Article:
After making a few of these: Christmas ball, gingerbread man, Santa head, etc. you could haphazardly pin them all onto your sweater (eyes closed) and TAD-AH! You just learned circuitry while crafting and sure to win a prize in the ugly sweater contest. Next blog post will be building electric pieces on your ugly sweater using littleBits, magnetic snap together circuits that I love, inspired by their Ugly Sweater Hack Project.

Tuesday, December 2, 2014

A Digital Media Lab: finally the grownups get to play!

Building a Maker-style library requires that librarians educate the public about what can be done in libraries. As Bill Derry says in his speech, "Retinkering Libraries," people need to see the library as a place for creation, not just for consumption.

We are trying to do just that at the Duxbury Free Library - first by providing experiences for teens and children in STEAM activities and now for adults by creating a Digital Media Lab in the Reference Area.

It will be a place where the public can convert their family VHS tapes to digital files and DVDs.

Recording conversations, radio plays, poetry, prose, and publishing them as podcasts and on RSS feeds will be possible.  We will give people the tools and space to learn new software and the latest applications through multiple subscriptions to Adobe Creative Cloud and Lynda.com training videos.

We have to see Makerspace programming as highly individualistic if we want people to dig deeply into the new technology and platforms we are increasingly providing.

Large group programs are not conducive to the hands on exploration we are trying to encourage.
At the same time, we can't justify spending hours at a time with just a few patrons. As libraries, we need to help people find the tools and confidence to build their skills in a warm, encouraging environment without taking the initiative away from them.

I am going to be spending some time in well-established Library Makerspaces to educate myself on how to strike the perfect balance between "giving a person a fish" and "showing them how to fish for a lifetime..."  People want a warm social environment, but they need quiet and long stretches of time to dig into a new format and become creative....


Monday, December 1, 2014

Extending Hour of Code to Ipads



Hour of Code, an international collaboration to promote computer science to kids and families of all ages begins on Monday December 8th and continues throughout the week. Using hourofcode.com, companies around the world offer tutorials for students to experiment with many coding programs and languages such as Scratch, Python, and more. Learn how to code JAVA, make an app video game, or an interactive Christmas card quickly and easily. Students who complete one hour of coding that week will receive a certificate (and in our library get a chance to enter a raffle for a free Game Stop gift card).  Kids can sign up for a free hour of code account to keep track of their time from year to year but it's not mandatory.  This week is a great opportunity for libraries to provide a drop-in exploratory program without the stress of learning or prepping all these platforms. There are multiple video tutorials on the site.  It is also a great collaboration between local schools and the library.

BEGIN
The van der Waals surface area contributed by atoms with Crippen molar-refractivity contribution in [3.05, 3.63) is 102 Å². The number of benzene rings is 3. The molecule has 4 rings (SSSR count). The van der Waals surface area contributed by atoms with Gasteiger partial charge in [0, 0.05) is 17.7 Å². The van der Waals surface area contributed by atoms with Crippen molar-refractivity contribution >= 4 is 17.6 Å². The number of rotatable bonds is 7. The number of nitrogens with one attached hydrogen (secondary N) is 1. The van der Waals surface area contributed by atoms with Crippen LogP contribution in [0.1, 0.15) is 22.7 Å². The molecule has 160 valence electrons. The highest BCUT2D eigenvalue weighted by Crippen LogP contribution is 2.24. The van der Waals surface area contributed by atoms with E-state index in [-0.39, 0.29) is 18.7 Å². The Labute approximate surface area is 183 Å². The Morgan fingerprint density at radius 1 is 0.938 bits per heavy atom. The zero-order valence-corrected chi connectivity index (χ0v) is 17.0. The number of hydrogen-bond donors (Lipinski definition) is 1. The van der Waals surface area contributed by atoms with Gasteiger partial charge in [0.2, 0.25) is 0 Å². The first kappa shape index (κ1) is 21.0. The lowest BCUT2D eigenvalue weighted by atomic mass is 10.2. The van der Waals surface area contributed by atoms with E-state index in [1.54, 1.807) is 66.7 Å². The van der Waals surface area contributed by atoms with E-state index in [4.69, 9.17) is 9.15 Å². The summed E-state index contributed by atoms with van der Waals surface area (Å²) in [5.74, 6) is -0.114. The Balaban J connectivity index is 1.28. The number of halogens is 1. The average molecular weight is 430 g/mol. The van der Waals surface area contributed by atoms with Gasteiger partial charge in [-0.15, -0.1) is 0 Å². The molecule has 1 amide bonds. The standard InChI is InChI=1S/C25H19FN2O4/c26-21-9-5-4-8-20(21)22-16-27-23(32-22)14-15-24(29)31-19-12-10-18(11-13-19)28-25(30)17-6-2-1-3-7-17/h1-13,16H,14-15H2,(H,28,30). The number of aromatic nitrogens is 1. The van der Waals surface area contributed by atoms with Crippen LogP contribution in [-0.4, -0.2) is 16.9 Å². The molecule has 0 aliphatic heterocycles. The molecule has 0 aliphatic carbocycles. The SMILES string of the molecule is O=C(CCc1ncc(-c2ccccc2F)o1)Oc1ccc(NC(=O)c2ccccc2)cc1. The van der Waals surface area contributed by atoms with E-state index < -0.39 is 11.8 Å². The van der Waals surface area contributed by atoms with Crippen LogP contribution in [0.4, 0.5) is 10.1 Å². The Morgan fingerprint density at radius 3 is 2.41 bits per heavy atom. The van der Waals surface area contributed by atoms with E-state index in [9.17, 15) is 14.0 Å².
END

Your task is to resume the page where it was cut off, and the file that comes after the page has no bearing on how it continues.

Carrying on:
Besides changing the homepage on our public computer to the website, we also like to provide a few options on our stationary children's room iPads. Here are the free ones we like to highlight:


Daisy the Dinosaur (Ages 6 +)   provide word commands to make the dinosaur move, jump, etc. Learn about sequencing with visual programming in a fun environment. You can play in free creative mode or challenge mode.


Kodable (Ages 4 +)  guide a cute little monster through a maze to collect coins using very simple directional commands; a good introduction to robotics. I've even seen preschoolers use this app with some parental help.  (includes in app purchases)



Hopscotch (ages 6-12)  Very similar to MIT's Scratch program.  A step up from Daisy the Dinosaur where you can give more commands and have control over your character in an appeal "stacking" command format. 




Scratch Jr (Ages 6+)  an younger App version of the popular web based MIT software. Makes games, interactive cards, and more!




Monday, November 24, 2014

We were guest speakers in a littleBits webinar!

Jessica Lamarre, children's librarian, was excited to be a part of a panel about Library Makerspaces  hosted by littleBits. 


Wednesday, November 19, 2014

Preschool Science wraps up its first session

It was hard at first to wrap my brain around doing a science based session of story times as a stay alone program for 10 4-5 yr olds for 30 minutes. In my 9 years of experience, I've never hosted a stay alone story time (crazy right?). How do I even begin? How messy should I get? What happens since I'm by myself trying to conduct experiments without parental help? What about food allergies? What kinds of questions do I ask? I decided that the whole session would be us pretending to be scientists, using their tools, and experimenting/observing a new theme each week.